Distance education has existed for a long time. Think correspondence courses and the pony express. Education at a distance has evolved as new technologies have been created. Radio and television played a role in distance education sometimes used to reach students who were unable to attend classes in a brick-and-mortar setting. Often the technology has been used to attempt to reflect as close as possible the traditional instructional brick-and-mortar models. Early email instruction resembled first correspondence and then lecture classes. In the mid-90s a new approach to education at a distance provided an alternative to the synchronous satellite television and proliferation of satellite dishes that were used to show that the school was advanced.
Virtual education started, not as a replacement for the brick-and-mortar school but as a supplement. And primarily was asynchronous. Quick move to 2020 and the COVID pandemic where schools were closed to help prevent the spread of the disease. Because virtual education had grown from the first few programs to over thousands of schools and programs reaching millions of students and there were many different approaches to online learning in play, school leaders quickly instituted remote learning options generally with little thought to preparing or supporting teachers to operate in this new environment (and I use the term “remote learning,” and not “online learning” here purposefully). Sometimes they looked critically at the distance learning field, but more likely just felt if there were lots of virtual education programs it had to be easy.
Recently we’re seeing a good deal written about remote instruction with much of it being critical. Rightly so. What was missing, was the clear statements that online learning isn’t as simple as posting PowerPoint slides online or recreating the brick-and-mortar class activities in Zoom. And some of that needs to be owned by stakeholders in the field of virtual schooling at all levels who have been involved for over two decades, was what is actually required to provide quality online learning experiences. There are now a myriad of approaches to online learning. There is not a single instructional approach. But if you don’t study online learning broadly then it’s like the blindfolded feeling the elephant and having a limited experience but thinking they know what an elephant is like.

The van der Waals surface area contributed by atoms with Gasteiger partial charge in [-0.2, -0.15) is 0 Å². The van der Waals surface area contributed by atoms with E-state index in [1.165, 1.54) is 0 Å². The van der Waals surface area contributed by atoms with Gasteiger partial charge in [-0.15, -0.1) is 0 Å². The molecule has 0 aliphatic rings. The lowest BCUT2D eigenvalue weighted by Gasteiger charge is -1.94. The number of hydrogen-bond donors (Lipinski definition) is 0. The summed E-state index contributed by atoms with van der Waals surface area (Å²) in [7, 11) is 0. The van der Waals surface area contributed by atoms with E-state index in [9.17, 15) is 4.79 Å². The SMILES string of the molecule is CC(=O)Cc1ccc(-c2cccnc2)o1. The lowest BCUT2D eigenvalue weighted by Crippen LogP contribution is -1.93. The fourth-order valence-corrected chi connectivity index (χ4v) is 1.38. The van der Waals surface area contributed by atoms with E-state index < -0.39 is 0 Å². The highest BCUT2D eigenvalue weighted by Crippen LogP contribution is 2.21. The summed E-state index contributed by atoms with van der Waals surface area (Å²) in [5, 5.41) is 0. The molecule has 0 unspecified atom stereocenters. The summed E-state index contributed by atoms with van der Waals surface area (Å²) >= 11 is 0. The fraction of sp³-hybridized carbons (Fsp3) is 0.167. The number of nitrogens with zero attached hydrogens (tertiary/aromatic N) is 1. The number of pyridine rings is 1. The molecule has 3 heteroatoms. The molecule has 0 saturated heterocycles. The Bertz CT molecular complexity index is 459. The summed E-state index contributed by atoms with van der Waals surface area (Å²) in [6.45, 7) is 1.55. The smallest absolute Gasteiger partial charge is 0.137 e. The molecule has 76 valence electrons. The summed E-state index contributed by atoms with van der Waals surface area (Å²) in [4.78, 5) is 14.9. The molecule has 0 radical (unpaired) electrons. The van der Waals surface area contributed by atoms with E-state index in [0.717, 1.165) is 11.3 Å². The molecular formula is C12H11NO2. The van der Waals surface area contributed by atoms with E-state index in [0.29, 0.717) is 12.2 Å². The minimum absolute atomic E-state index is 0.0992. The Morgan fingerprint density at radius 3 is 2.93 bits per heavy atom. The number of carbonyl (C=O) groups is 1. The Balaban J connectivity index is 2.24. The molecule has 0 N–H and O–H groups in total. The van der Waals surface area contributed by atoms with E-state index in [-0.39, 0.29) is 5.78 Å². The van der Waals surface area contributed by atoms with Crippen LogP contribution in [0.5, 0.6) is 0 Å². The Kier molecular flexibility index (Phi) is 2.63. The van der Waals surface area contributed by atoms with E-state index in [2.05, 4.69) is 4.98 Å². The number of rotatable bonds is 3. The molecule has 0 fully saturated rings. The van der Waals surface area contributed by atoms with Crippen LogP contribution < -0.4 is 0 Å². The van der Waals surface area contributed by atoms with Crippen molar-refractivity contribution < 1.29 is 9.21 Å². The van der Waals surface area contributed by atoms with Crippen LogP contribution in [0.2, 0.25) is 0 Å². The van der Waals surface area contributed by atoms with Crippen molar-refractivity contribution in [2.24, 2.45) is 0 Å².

The educational research on distance education, online learning, and remote learning all suffers from the same problem. Many researchers will report their results as generic for all online or remote learning contexts. That paints the field with a very wide brush and the research tends to reflect the inherent biases of the researcher. There is a limited amount of research findings for many different approaches, but seldom does the research describe the approach used for the subject of the research.
Selective use of research to write about online, virtual, or remote learning can paint most any picture the writer wishes to portray. And then, that research is used to present a generic view of the learning, without characterizing the specific approach or stating that they are not talking about the entire field. In many instances the author themselves have such limited knowledge of the broader field they don’t even know what they don’t know.
It is impossible, within the current range of research on online, virtual, or remote learning to make blanket statements about the field beyond the observation that online and hybrid instruction can deliver strong results, but like anything in education there is no guarantee of good outcomes. No matter what the claim, there’s always some study that shows a conflicting result. Any claim about the field, other than to point to the diversity, needs to be tempered with some qualifying statements. A critical look at the tenor of an article can actually provide the reader with a sense of the bias of the writer in most cases. A knowledgeable writer will state their bias or experiences to help provide transparency and provide the reader with perspective.